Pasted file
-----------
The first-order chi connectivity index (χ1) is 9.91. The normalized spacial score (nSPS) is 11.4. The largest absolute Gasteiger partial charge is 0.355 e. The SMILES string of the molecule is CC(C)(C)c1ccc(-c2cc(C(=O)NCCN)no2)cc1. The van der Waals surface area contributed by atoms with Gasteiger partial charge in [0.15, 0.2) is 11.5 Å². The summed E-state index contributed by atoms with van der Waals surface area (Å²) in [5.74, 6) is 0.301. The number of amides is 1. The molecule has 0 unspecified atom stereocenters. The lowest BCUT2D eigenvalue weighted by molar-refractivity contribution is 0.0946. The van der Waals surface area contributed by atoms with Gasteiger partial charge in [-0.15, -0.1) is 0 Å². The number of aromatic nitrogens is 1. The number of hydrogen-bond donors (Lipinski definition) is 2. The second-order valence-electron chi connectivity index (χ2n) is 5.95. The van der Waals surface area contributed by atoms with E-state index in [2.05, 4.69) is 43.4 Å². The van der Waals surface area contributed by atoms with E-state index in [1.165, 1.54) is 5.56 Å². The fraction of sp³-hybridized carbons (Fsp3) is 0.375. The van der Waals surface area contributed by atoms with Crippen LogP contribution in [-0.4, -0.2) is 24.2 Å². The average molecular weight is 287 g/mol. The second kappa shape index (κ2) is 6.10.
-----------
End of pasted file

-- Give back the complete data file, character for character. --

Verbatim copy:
The first-order chi connectivity index (χ1) is 9.91. The normalized spacial score (nSPS) is 11.4. The largest absolute Gasteiger partial charge is 0.355 e. The SMILES string of the molecule is CC(C)(C)c1ccc(-c2cc(C(=O)NCCN)no2)cc1. The van der Waals surface area contributed by atoms with Gasteiger partial charge in [0.15, 0.2) is 11.5 Å². The summed E-state index contributed by atoms with van der Waals surface area (Å²) in [5.74, 6) is 0.301. The number of amides is 1. The molecule has 0 unspecified atom stereocenters. The lowest BCUT2D eigenvalue weighted by molar-refractivity contribution is 0.0946. The van der Waals surface area contributed by atoms with Gasteiger partial charge in [-0.15, -0.1) is 0 Å². The number of aromatic nitrogens is 1. The number of hydrogen-bond donors (Lipinski definition) is 2. The second-order valence-electron chi connectivity index (χ2n) is 5.95. The van der Waals surface area contributed by atoms with E-state index in [2.05, 4.69) is 43.4 Å². The van der Waals surface area contributed by atoms with E-state index in [1.165, 1.54) is 5.56 Å². The fraction of sp³-hybridized carbons (Fsp3) is 0.375. The van der Waals surface area contributed by atoms with Crippen LogP contribution in [-0.4, -0.2) is 24.2 Å². The average molecular weight is 287 g/mol. The second kappa shape index (κ2) is 6.10.